Charles Earle Raven was born on 4 July 1885 in Paddington, London, to John Earle Raven, barrister, and Alice (née Comber). Educated at Uppingham School, Raven went up to Cambridge with a classical scholarship, and specialised in early Christian doctrine. He became engaged to Margaret Ermyntrude Buchanan Wollaston in 1906 and they married in 1910. The couple had a son and three daughters.
After Cambridge, Raven was Assistant Secretary for Secondary Education under the Liverpool City Council (1908–1909), when he worked with a large boys’ club. The social inequality he saw through the boys awakened his interest in Christian Socialism. In December 1909 Raven was ordained, as a precondition to his appointment as Lecturer in Divinity, Fellow and Dean of Emmanuel College, Cambridge. During the First World War Raven was assistant master at Tonbridge School (1915–1917), and volunteered for service abroad as a front-line army chaplain in France (1917–1918).
After the war Raven returned to Emmanuel, before accepting the college living of Bletchingley, Surrey (1920–1924), where he was rector for four years. Renowned for his oratory, Raven was also appointed a chaplain to the King in 1920, and was residentiary canon of the new Liverpool Cathedral from 1924 to 1932. He devoted his time as canon to building up an informal evening service in the Cathedral, and succeeded in bringing together not only large congregations but in creating a real sense of fellowship. During these years, Raven’s earlier interest in Christian Socialism found its practical expression when he was one of the chief organizers of the influential Conference on Christian Politics, Economics and Citizenship (Copec) in 1924, and was its joint secretary from 1920 to 1928.
Among the titles published by Raven in this period (1920–1932) were Christian Socialism, 1848–1854 (1920), the first to treat this Victorian movement historically, and Apollinarianism (1923), an important study of a then-neglected aspect of primitive Christian thought which gained Raven a Cambridge DD. Together they established Raven’s academic credentials, and in 1932 he was elected to the Regius Chair of Divinity at Cambridge. The election came as a surprise even to Raven’s friends, because he was not considered the ‘safe’ type for theological professorships. With the chair, Raven also held a canonry at Ely Cathedral (1932–1940), a fellowship at Christ’s College and the mastership of Christ’s from 1939 to 1950.
An interesting and arresting speaker, Raven would lecture extempore with great energy; treating the great Christian themes in turn—God, Christ, Holy Spirit, creation, creed, future life, ecclesiology, giving special attention to historical thinkers who have tried to synthesise their faith with the reason and science of their times (like the third-century Alexandrian fathers and the seventeenth-century Cambridge Platonists). From boyhood Raven cultivated a life-long love of nature, birds, insects and wildflowers, and had written three books on ornithology. ‘Science’ came to mean predominately biology and evolution to Raven. The relationship of science and religion was the one theme he had lectured and written on more than any other subjects. The Gifford Lectures at Edinburgh (1951–1952), published as Natural Religion and Christian Theology(1953) represented Raven’s most ambitious efforts in this respect, while John Ray, Naturalist (1942), and English Naturalists from Neckam to Ray (1947) are notable studies in the history of biology.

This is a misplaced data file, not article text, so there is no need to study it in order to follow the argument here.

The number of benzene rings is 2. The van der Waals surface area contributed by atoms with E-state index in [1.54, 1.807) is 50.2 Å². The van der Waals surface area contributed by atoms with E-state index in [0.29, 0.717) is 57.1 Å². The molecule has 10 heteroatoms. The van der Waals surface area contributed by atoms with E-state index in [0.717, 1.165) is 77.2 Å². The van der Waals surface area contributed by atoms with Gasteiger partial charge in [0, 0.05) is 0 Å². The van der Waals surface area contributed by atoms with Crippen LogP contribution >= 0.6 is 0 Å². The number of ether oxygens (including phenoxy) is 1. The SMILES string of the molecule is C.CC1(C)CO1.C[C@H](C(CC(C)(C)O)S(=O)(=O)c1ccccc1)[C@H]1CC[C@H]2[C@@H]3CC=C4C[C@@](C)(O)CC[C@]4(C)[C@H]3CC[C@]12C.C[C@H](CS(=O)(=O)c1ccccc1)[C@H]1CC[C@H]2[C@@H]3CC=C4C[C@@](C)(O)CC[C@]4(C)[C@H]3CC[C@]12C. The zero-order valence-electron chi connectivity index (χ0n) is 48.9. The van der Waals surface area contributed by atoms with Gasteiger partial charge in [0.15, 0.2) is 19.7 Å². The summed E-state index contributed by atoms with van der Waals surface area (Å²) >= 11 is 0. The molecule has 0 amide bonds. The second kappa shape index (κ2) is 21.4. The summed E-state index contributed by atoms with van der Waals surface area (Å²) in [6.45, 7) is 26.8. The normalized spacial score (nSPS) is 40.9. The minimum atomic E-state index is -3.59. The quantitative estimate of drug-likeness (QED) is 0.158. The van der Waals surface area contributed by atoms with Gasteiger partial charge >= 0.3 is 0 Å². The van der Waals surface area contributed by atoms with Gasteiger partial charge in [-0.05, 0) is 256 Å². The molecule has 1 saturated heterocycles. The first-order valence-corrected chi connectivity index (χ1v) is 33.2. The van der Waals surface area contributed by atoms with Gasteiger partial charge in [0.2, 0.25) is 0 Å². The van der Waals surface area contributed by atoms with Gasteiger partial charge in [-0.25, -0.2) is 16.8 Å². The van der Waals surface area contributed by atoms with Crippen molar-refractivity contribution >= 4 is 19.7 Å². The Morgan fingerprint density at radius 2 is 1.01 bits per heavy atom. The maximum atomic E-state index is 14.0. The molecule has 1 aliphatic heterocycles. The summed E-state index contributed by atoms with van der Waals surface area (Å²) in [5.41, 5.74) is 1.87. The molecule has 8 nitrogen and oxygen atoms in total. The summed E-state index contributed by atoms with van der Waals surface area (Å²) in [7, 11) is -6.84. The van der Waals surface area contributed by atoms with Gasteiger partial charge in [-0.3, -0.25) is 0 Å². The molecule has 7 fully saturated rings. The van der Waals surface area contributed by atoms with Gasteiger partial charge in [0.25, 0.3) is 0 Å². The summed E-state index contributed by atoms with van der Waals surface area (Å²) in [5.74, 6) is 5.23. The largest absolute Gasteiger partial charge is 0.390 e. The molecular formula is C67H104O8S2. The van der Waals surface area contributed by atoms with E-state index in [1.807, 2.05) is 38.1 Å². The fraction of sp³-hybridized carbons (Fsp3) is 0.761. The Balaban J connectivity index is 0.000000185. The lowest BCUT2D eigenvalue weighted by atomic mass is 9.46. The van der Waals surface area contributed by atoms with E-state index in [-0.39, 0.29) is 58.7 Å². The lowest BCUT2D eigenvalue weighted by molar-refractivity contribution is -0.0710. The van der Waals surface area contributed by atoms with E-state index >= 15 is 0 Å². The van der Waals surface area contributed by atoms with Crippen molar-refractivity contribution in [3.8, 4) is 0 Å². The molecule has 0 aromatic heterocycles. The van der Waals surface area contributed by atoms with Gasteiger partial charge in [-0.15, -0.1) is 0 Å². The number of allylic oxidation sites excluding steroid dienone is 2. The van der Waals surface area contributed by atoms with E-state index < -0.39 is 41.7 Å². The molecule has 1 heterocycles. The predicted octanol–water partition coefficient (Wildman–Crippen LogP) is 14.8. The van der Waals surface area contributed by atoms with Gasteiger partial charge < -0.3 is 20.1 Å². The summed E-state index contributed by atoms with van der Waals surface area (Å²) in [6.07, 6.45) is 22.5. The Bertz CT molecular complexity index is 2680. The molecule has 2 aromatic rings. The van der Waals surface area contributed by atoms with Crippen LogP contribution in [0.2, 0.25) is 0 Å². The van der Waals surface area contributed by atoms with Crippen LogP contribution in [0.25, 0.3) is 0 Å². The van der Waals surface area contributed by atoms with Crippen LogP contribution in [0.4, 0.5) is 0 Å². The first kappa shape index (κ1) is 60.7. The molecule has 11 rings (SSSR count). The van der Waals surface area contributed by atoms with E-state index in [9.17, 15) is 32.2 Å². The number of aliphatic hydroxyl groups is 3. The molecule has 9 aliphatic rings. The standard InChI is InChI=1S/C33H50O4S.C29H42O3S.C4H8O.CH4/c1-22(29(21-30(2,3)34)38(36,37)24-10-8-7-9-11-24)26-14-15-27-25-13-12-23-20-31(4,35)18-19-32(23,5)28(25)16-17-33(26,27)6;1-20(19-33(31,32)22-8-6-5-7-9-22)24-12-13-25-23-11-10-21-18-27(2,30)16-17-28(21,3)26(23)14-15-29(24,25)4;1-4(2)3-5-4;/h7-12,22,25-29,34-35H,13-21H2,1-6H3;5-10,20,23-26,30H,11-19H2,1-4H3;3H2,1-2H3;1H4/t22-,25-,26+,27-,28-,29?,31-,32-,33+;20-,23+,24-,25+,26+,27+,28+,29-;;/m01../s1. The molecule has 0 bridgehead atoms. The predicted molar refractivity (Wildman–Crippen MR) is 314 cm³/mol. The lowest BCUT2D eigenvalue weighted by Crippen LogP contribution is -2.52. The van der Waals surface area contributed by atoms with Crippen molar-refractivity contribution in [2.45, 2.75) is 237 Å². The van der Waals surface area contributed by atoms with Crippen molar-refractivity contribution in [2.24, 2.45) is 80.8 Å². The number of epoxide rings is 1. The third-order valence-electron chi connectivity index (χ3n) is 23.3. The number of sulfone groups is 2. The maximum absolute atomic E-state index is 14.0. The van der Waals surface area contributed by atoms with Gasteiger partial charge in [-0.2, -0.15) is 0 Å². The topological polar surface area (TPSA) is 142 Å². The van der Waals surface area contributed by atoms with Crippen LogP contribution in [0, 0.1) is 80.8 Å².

During the Second World War Raven’s association with the pacifist cause brought him a certain amount of isolation and unpopularity, but he worked hard to allay bitterness and to preserve the deeper unity of Christians, whatever position they might be led by conscience to take. He had delivered an impressive apologia in 1934, later published as Is War Obsolete? (1935).
Raven was vice-chancellor of the University of Cambridge (1947–1949) and presided over the admission of women to full membership of the university, a befitting honour for one who had long contended for the advancement of women. He was warden of Madingley Hall, Cambridge (1950–1954). In his retirement, he travelled, lectured and preached widely; visited the United States, Canada, Australia, Russia and India in his speaking engagements; developed a special ministry to six-form boys, and gave a new dimension to religious broadcasting on television and radio.
Raven’s first wife died in 1944. He married Ethel, widows of John Moors of Boston, Massachusetts, in 1954, who died within a fortnight of the marriage. In 1956 Raven married Hélène Jeanty, a former Belgian resistance worker, and the couple lived in Cambridge and Brussels. Raven died in his Cambridge home on 8 July 1964.
Other works by Raven include What Think Ye of Christ? (1916), In Praise of Birds (1925), Our Salvation (1925), The Creator Spirit (1927), autobiography A Wanderer’s Way (1928), Musings and Memories (1931), Jesus and the Gospel of Love (1931), Evolution and the Christian Conception of God (1936), War and the Christian (1939), Science, Religion and the Future (1943) and Good News of God (1943).